What can quantitative methods tell us about the differences between the Analytic and the Continental philosophical traditions? Attempts to define, characterize and distinguish the two have led to such a variety of positions that even the most cautious proposals have been put into question (Glock, 2008). The difficulties in identifying sufficient or necessary differentiation criteria – be they doctrinal, methodological, stylistic or thematic – seem to call for a different approach. It was 1993 when Michael Dummet in his Origins of Analytical Philosophy compared the analytic and the continental traditions to the Rhine and the Danube: rivers that after rising close to one another flow into different seas. What if, instead of attempting to provide a cartography of the two rivers, were we to dive into their waters? What follows is a brief exploration of some possible applications of quantitative methods to the study of the differences between the two traditions. As any exploration, it is not meant to provide conclusive results on the subject, but rather to shed light on further possible routes.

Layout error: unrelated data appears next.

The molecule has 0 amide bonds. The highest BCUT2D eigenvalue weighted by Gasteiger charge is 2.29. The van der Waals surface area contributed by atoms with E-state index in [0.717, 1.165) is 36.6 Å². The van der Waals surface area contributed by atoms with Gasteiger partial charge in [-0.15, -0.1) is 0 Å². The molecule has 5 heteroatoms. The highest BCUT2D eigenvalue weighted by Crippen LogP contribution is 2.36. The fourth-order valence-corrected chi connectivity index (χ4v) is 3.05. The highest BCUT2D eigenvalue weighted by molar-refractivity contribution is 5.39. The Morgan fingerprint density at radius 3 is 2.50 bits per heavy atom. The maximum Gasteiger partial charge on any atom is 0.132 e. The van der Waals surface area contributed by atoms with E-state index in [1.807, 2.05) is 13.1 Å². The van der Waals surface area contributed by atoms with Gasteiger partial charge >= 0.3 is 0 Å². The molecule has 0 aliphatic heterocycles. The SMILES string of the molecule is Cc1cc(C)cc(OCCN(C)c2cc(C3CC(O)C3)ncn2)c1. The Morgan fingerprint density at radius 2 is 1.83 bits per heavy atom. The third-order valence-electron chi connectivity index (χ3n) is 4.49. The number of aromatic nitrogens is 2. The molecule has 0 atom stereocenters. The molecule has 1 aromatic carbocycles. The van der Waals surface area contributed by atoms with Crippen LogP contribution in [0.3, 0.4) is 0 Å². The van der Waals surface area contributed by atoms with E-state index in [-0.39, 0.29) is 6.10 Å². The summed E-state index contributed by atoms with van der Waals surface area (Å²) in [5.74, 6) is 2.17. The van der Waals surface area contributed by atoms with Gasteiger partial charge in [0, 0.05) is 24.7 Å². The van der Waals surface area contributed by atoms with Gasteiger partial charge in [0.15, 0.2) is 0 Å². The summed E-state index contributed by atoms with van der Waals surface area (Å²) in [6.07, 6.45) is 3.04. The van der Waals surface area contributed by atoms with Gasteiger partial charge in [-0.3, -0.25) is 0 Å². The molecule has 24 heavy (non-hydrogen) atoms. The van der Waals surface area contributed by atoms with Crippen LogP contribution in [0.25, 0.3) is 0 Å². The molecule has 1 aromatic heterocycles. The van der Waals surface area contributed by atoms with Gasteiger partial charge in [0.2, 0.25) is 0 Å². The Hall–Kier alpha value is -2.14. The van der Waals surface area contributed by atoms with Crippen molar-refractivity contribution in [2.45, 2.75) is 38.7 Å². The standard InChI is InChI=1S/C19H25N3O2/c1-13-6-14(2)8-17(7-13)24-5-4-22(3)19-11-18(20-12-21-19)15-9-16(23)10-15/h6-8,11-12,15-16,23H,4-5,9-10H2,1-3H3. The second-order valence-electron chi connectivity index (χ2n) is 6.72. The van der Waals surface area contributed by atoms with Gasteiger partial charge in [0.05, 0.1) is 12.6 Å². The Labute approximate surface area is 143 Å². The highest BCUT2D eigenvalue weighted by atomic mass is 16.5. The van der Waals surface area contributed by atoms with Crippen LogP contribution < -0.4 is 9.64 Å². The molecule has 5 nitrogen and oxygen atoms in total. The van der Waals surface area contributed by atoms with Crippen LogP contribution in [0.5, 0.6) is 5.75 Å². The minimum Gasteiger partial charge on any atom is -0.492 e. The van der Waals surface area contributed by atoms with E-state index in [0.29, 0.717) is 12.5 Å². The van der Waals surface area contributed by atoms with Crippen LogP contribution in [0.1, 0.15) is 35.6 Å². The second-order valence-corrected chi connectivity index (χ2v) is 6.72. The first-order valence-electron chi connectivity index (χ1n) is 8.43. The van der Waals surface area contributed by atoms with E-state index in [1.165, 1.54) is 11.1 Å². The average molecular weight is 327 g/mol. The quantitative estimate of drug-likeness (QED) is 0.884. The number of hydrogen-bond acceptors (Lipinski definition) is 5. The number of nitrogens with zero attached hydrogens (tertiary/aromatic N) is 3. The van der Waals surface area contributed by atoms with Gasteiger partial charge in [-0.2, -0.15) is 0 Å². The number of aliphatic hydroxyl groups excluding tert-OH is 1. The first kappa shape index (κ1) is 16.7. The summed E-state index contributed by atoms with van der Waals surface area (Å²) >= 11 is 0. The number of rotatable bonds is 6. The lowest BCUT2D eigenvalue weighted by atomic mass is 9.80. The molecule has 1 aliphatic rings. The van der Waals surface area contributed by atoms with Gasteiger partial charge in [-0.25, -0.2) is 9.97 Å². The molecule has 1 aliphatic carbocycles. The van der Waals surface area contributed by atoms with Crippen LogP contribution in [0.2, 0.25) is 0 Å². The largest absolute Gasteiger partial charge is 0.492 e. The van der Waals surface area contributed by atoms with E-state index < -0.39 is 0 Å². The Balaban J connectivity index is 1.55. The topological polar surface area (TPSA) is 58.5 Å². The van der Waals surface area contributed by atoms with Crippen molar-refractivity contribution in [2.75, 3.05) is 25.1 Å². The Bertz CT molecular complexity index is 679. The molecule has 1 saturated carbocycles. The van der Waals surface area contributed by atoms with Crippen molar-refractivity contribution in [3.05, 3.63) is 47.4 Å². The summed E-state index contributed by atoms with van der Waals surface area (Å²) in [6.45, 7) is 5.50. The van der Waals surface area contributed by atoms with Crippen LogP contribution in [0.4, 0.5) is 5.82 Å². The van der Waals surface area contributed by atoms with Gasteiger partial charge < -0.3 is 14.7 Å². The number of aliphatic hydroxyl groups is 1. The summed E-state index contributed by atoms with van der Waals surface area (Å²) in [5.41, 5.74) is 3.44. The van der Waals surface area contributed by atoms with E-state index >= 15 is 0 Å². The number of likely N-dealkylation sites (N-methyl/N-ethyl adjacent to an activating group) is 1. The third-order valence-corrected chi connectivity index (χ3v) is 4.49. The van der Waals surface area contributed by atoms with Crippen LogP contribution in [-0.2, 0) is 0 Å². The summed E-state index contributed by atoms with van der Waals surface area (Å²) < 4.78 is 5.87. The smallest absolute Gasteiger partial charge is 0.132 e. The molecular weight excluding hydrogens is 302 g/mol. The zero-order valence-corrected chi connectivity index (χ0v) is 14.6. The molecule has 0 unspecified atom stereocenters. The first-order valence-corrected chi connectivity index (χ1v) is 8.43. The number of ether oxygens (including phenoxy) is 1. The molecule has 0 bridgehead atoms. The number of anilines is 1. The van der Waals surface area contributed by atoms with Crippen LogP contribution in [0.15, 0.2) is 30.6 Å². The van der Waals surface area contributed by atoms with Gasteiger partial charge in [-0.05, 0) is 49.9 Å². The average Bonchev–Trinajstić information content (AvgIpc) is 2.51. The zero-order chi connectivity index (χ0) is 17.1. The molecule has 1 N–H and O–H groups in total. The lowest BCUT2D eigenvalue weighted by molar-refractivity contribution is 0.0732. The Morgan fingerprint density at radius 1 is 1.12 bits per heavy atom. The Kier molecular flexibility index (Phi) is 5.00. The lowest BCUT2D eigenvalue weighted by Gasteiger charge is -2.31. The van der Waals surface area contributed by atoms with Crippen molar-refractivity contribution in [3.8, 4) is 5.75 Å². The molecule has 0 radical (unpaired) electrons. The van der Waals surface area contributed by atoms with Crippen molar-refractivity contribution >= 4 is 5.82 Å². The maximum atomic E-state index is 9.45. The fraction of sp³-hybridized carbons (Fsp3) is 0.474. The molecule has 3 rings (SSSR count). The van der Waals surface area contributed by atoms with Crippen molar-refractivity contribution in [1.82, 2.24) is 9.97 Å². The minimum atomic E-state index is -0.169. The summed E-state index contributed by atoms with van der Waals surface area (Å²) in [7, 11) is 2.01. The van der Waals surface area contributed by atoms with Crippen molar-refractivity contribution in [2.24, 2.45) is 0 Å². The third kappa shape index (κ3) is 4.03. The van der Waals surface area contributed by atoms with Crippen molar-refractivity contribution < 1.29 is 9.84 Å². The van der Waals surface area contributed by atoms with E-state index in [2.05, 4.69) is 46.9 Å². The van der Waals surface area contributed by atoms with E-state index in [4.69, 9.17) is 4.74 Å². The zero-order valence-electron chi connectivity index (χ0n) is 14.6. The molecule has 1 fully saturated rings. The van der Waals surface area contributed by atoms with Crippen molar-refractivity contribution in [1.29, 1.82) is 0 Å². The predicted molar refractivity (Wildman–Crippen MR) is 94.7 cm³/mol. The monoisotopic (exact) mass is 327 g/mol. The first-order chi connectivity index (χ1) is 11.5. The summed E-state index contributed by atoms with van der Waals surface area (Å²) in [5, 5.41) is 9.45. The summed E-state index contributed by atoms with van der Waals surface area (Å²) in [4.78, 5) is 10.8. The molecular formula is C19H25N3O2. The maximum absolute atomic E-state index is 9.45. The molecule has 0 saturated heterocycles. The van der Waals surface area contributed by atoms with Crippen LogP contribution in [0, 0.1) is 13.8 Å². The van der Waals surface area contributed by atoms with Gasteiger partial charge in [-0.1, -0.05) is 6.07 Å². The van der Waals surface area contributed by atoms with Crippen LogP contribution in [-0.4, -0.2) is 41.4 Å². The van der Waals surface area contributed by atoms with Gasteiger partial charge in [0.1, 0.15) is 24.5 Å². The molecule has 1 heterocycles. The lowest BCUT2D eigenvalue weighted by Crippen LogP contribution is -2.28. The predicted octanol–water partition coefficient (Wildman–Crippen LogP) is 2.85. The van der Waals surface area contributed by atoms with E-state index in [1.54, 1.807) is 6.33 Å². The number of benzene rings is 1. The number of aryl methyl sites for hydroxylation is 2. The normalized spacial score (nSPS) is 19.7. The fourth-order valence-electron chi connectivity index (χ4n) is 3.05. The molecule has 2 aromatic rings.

The assessed corpus consists of all the articles published between 1980 and 2018 by four Anglophone philosophy journals, two of them belonging to the analytic tradition (“Philosophical Studies”, “Mind”) and two of them belonging to the continental tradition (“Continental Philosophy Review”, “Research in Phenomenology”). Because of the comparative nature of the study, the journals were chosen both on the basis of their relevance – in terms of average number of weighted citations – and on the basis of their representativeness: all four journals explicitly present themselves as being part of one of the two traditions. In conducting the textual analysis, the “analytic” and “continental” corpora have also been divided into further subcorpora by decades of publication, in order to allow for the results to show eventual changes over time.
The text mining software employed to assess the corpus is Lancsbox, developed at Lancaster University by Vaclav Brezina, Matthew Timperley and Anthony McEnery. It has been chosen because it allows for a variety of analysis on the language data that are present in a given corpus, such as type/token ratio, frequency, dispersion, keyword generation and collocation. The collocation graphs below have been generated by using Gephi, a network exploration software developed by Mathieu Bastian and Eduardo Ramos Ibañez.